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Ventura County

Dispute Delays Cleanup of Contaminated Waste in Oxnard

Wetlands: Smelting plant officials and environmentalists are at odds over removal of Ormond Beach wells.


Removal of contaminated waste at an Oxnard smelting plant has been delayed as plant officials and environmentalists squabble over the best way to begin cleaning up the mess without harming nearby wetlands.

Halaco Engineering Co. failed this week to obtain city permission to use a dirt road jointly owned by the Metropolitan Water District and Oxnard's Community Development Commission, an Oxnard business leader said.

City officials declined to comment on a closed meeting Tuesday regarding Halaco's request.

Halaco's operators sought use of the road for access to aging wells that must be removed as part of a state-ordered cleanup of contaminated water from a slag heap on the Ormond Beach site.

But environmentalists had urged the City Council to reject Halaco's request, saying large trucks on the road would harm the very wetlands the state is trying to protect.

City Council discussion of the permit ended Tuesday evening without a vote, said Steve Kinney, president of the Greater Oxnard Economic Development Corp.

The road sought for access bisects much of the protected wetlands, prompting an angry response from environmentalists.

"You should take actions against [Halaco's] illegal encroachment on the wetlands instead of partnering with the company," Damon Wing, programs director of the environmental group Ventura CoastKeeper, told the council members at an earlier meeting.

Halaco officials said they are trying to comply with orders from the Los Angeles Regional Water Quality Control Board, which has required the company to replace inoperable water-monitoring wells with new equipment to help stem daily discharges of soupy waste produced by the plant.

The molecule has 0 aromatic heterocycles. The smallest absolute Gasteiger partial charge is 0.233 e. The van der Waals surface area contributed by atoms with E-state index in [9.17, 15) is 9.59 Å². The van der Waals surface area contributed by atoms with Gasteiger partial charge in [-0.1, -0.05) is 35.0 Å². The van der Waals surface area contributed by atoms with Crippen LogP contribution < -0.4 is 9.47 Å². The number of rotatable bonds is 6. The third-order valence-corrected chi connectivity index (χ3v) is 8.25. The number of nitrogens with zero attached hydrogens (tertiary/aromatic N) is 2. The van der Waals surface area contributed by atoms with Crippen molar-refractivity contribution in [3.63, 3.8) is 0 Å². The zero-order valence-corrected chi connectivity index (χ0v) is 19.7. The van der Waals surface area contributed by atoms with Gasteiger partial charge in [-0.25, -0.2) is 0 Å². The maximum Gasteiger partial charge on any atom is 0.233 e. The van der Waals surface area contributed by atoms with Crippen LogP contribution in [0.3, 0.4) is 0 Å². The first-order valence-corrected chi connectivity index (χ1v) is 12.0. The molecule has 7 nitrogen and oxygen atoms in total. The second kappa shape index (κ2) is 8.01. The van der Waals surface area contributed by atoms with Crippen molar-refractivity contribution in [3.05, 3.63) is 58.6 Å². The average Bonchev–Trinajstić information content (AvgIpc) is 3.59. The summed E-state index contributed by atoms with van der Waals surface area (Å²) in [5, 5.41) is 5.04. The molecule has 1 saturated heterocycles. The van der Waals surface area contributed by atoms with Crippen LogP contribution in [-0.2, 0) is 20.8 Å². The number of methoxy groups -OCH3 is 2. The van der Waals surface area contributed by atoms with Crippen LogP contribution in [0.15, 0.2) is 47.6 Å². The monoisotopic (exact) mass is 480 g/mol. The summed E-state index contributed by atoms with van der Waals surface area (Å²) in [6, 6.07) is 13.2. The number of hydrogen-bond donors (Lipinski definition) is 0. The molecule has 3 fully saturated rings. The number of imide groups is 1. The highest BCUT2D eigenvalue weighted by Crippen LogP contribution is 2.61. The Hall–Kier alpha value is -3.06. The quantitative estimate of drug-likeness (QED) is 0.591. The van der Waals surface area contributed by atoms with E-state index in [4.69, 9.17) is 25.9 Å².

In March, the water quality board directed Halaco to stop the discharges that have been flowing since 1970, yielding a 40-foot-high slag heap near the wetlands.

The discharges, which amount to half a million gallons of contaminated water each month, must end by December. The slag heap must be removed within 10 years.

Removal of the old wells should have been started earlier, said Dave Gable, one of Halaco's owners.

Gable said Halaco needs access to the city's 15-foot-wide road--an extension of McWane Boulevard--so it can reach contaminated areas on the eastern portion of the plant.

The plant's internal roads cannot accommodate the large trucks needed to haul away the dismantled wells and bring new equipment to the site, he said.

Halaco's next step is not clear, company officials said.

"We have not been informed of anything," Halaco's attorney, Arthur Fine, said. "We have no permit yet, but we still need access," he said.

Environmentalists said Halaco is not being creative enough.

"We want to see why they need trucks," said Drew Bohan, executive director of Santa Barbara ChannelKeeper. "We're not talking about big, old-fashioned wells. They could be removed manually."

Bohan and others said Halaco has already done enough environmental damage by allowing its slag heap to seep into the sensitive wetlands. Halaco officials said the company has not harmed the wetlands.

Gable said an industrial drill could not be carried in without a truck. And Fine said removal of the wells would have required only a handful of trips by one truck over four months.

The company is seeking access to the road for well removal, Fine said. Removal of the slag heap has not been addressed yet.

"There is no building, digging, paving. They're just running a truck with rubber tires over dirt," Fine said.

Gable said a preliminary road permit issued by the Metropolitan Water District in May was stalled after environmentalists learned of the company's request.

He added that Halaco has used the road informally for many years.

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